But professional learning sessions are best taught as a team. We recommend recruiting your best instructor(s) to take on leading model student activities during sessions-but after they first gain experience teaching the activities multiple times with students.

Can I show my staff the videos instead of doing a professional learning session?

No. We made the videos to support the write-ups, not to replace the experience of a session. It’s useful to watch someone else present an activity or session before presenting it yourself, but since it’s not possible to put everyone interested in presenting these materials through a workshop, the videos are our best attempt at replicating that from afar. The videos are for someone who wants to present one of our sessions and/or student activities, reads one of our write-ups, but would like an opportunity to see what the session and/or student activity looks like with real, live human beings before they present it. Our videos are edited down to show highlights, but they are incomplete. They are not designed to be online learning. Deep, effective learning has to be interactive, and learners have to participate in these sessions to benefit from them (oh, and with environmental education, being outdoors in a shared environment is also pretty important). We hope you watch the videos, enjoy them, and get a better idea of how to present these professional learning sessions.

This professional learning session looks pretty good, but I want to make some changes; is that ok?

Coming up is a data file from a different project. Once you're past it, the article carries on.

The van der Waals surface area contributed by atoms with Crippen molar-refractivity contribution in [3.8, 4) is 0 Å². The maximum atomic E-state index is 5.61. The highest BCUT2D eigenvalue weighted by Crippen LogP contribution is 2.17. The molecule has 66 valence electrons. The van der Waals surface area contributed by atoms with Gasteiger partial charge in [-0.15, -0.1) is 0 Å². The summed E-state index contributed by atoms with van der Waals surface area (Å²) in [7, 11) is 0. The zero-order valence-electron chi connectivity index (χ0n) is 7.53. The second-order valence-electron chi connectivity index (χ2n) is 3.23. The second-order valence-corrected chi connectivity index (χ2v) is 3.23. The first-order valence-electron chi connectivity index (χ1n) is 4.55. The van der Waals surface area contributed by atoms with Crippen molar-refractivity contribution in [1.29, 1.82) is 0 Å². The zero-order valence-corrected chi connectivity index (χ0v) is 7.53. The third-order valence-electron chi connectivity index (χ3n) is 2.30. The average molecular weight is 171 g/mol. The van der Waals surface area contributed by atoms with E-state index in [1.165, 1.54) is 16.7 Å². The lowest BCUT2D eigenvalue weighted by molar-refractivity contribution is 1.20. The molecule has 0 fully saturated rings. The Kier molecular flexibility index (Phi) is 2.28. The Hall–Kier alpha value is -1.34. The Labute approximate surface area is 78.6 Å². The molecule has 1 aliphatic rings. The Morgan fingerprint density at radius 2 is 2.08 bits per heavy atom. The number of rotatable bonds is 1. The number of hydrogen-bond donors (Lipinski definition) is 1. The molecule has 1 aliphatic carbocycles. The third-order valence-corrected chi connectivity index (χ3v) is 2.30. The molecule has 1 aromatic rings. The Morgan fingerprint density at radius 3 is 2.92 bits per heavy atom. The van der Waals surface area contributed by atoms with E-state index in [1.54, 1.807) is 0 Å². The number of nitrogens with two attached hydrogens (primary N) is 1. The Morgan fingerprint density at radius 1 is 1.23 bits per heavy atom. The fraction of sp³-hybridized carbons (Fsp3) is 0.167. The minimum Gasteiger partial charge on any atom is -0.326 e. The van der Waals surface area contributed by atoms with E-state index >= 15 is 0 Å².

Making thoughtful decisions when leading professional learning sessions is an important part of effective presentation. But, we recommend that the first time through, you lead the professional learning session as written. These sessions were thoughtfully written and rigorously tested. The specific questions, statements, and sequence of steps have been tested by other program leaders and adjusted based on feedback. Leading the session as written will help you get a sense of what the session is all about. Once you’re familiar with the session, making small, thoughtful adjustments based on the needs of your instructors is fine- even desirable.

Of course, there are some minor adjustments session you may have to make to, for example, accommodate for your site, staff, or weather conditions. In consideration of such changes (and any future adjustments), be sure to read the Teaching Notes included in the sidebars throughout the write-up and in the Instructor Support section- many activities have notes that explain the rationale behind certain steps or language, or notes on changes to the activities that have proven to be particularly effective or ineffective in field testing.